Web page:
Tired of boardling last while flying coach? United has your cure, for nine bucks.

Tired of boardling last while flying coach? United has your cure, for nine bucks.

Note: This story was written earlier in March, but we opted to hold off a bit before publishing it so we wouldn’t look like insensitive clods in light of United’s recent, um, customer service issues. They seem to be coming around and hopefully this will make things even better Eds.

As of March 2, 2018, passengers flying in anything other than basic economy with United Airlines can purchase “early boarding” for nine non-refundable bucks, a la American Airlines. The fee allows travelers to line up when the gate agent calls for boarding group two.

In the Polaris business class cabin on United’s first 777-300ER

If you’re already cool with the restrictions in basic economy, it’s a fair bet you’ve already made up your mind to trade “conveniences,” such as access to the overhead bins, for a lower fare. According to United spokesperson Maddie King, the airline already offers travelers the opportunity to purchase Premier Access, which includes the ability to access the premium (aka faster) TSA lines.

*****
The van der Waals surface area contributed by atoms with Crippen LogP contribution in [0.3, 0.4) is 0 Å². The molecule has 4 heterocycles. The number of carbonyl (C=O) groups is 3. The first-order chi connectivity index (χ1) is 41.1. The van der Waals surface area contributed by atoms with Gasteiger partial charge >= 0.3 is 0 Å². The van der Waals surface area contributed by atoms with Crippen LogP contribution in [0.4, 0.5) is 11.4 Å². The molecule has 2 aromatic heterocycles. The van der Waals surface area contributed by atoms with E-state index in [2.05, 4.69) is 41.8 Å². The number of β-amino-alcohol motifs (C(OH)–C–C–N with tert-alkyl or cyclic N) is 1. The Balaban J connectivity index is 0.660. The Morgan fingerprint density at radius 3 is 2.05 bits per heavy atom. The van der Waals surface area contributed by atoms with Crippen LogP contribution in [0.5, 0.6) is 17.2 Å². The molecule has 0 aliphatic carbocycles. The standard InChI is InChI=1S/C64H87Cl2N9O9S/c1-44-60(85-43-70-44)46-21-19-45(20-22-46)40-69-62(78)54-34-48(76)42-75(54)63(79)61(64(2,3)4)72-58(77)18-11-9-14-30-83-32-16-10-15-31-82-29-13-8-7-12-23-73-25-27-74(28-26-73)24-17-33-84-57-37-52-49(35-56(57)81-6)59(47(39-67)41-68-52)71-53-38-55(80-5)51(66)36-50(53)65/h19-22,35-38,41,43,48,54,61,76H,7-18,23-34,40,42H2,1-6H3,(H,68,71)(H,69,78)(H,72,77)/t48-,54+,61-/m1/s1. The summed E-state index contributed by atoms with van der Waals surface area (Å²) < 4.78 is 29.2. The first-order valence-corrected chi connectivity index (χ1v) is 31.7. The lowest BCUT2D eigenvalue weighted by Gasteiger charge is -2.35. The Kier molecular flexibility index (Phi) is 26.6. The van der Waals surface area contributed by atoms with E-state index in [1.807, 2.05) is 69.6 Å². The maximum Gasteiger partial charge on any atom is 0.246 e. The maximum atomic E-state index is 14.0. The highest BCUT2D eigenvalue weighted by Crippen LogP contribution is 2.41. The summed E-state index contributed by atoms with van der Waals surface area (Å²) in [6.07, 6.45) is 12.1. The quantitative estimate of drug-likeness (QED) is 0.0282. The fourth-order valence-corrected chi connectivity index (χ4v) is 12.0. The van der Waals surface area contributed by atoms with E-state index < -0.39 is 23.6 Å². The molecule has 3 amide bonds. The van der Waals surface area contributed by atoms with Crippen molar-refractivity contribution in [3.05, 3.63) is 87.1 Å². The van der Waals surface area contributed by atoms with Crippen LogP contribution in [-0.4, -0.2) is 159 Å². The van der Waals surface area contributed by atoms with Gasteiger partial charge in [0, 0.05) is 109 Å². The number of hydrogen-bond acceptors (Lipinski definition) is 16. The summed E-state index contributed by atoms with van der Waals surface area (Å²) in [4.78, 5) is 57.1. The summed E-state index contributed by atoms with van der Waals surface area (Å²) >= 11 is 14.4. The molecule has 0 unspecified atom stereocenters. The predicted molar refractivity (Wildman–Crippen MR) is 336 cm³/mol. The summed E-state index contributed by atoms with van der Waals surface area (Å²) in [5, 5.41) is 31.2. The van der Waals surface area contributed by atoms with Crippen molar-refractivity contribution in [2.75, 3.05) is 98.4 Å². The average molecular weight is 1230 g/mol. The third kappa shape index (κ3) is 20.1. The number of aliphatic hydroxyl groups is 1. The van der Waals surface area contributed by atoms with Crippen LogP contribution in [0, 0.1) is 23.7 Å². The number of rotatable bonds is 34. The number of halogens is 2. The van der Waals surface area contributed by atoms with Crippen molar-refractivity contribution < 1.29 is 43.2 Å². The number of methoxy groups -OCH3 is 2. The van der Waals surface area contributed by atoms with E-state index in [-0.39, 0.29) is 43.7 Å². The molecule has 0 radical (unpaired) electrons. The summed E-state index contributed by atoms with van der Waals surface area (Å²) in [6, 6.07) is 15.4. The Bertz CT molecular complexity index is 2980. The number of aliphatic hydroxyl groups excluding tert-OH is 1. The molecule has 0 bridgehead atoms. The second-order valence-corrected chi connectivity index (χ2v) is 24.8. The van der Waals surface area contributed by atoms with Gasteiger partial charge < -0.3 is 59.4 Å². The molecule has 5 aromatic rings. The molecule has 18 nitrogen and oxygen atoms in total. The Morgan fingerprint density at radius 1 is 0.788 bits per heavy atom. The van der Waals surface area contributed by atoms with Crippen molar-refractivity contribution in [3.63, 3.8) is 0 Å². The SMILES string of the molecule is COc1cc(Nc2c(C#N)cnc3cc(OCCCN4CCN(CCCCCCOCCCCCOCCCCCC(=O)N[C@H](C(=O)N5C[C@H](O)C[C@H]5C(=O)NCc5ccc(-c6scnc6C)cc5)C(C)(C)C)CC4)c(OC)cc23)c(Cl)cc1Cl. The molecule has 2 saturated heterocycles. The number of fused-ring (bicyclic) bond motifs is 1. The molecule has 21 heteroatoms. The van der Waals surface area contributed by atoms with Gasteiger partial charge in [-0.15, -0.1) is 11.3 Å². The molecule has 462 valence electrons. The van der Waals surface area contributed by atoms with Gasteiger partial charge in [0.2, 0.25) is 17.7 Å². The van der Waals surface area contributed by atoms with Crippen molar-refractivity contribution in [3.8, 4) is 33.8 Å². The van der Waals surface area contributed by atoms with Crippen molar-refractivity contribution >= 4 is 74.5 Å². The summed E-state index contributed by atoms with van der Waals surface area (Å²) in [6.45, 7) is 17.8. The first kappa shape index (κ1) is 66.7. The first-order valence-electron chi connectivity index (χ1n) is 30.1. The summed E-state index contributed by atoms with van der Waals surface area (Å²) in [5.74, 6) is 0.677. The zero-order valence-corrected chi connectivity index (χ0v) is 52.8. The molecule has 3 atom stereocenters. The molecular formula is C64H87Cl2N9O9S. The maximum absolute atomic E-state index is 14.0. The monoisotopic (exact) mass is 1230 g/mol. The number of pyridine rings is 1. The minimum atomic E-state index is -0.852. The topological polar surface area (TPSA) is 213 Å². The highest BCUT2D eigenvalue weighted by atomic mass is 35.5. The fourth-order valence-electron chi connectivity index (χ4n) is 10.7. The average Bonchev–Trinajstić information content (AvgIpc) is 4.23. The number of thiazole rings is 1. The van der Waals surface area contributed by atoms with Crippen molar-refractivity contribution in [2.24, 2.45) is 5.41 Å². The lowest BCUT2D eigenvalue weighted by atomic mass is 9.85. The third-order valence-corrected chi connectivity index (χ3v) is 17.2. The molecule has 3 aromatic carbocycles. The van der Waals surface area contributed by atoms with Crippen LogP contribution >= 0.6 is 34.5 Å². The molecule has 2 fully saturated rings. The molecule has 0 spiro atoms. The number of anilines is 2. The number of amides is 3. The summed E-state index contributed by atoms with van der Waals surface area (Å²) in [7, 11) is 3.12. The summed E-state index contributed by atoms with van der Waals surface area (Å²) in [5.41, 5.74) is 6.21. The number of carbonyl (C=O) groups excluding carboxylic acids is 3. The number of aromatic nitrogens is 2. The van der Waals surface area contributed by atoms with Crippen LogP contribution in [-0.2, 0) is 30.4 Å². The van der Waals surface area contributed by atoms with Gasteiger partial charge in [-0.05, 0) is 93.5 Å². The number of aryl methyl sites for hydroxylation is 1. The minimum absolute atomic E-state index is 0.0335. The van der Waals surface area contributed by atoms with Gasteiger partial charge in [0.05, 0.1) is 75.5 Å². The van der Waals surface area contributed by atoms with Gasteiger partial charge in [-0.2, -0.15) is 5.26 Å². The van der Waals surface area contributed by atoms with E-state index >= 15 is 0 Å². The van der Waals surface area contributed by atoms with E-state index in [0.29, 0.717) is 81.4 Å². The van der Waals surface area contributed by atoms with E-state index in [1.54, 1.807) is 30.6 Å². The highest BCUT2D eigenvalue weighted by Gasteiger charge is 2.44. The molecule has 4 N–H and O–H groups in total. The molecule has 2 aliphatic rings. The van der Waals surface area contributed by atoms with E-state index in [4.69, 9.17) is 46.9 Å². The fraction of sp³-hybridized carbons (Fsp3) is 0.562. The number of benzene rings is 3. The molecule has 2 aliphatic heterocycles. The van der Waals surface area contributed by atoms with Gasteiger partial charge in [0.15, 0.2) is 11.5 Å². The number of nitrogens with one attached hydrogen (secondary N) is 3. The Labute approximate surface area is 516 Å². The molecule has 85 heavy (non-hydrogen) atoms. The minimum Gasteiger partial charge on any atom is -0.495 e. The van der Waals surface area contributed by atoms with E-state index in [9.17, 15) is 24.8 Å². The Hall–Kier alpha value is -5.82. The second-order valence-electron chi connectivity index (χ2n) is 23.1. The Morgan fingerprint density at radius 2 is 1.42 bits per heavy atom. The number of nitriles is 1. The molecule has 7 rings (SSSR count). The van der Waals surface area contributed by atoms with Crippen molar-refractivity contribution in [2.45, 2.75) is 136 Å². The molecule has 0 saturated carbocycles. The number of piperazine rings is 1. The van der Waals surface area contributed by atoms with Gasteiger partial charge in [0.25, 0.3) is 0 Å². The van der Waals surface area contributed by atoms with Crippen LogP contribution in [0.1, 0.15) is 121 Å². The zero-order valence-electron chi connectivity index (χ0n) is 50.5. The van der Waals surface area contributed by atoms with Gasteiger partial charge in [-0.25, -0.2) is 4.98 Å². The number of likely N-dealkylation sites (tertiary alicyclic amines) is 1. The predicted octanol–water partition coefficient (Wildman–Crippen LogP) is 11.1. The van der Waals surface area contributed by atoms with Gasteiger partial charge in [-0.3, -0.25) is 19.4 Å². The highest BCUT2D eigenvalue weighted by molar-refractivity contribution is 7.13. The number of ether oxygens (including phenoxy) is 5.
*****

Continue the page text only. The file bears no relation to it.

“Some customers already receive priority security access through programs such as TSA PreCheck, so this gives them an option of purchasing just the access to get on the plane quicker,” she said.
A United press release states, “This option is offered to customers for the initial price of $9, and its availability is closely controlled based on flight, date, time of day and day-of-week restrictions,” which leads one to imagine that the price could increase, if demand soars.

Asked whether this could potentially dilute the value of other status levels, King said that the new offering is the result of customer feedback. “We’re not expecting this to create a big difference in boarding group sizes.”

’œPriority Boarding as a standalone product will offer choice to customers who want to board early yet do not want the full Premier Access product, primarily those with TSA PreCheck who do not need the security component,’ said Merchandising Program Manager Jennifer Cool-Perik.

EDITOR-AT-LARGE / DIRECTOR OF PHOTOGRAPHY - SEATTLE, WA Francis Zera is a Seattle-based architectural, aerial, aviation, and commercial photographer, a freelance photojournalist, and a confirmed AvGeek.

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Kevin Horn

I’ll be curious to see if this is even offered on heavy Biz and hub-hub routes where the upgrade list is 60+ deep and every singe one of those individuals is Group 1 or 2. But priority boarding is nice and Southwest is printing buckets of money with their Earlybird check in offer, so I see the value in this from an airline and passenger perspective.


Once more Conti….er….United gropes around in the dark trying to figure out how to improve itself and appeal to passengers instead of fixing its actual problems.

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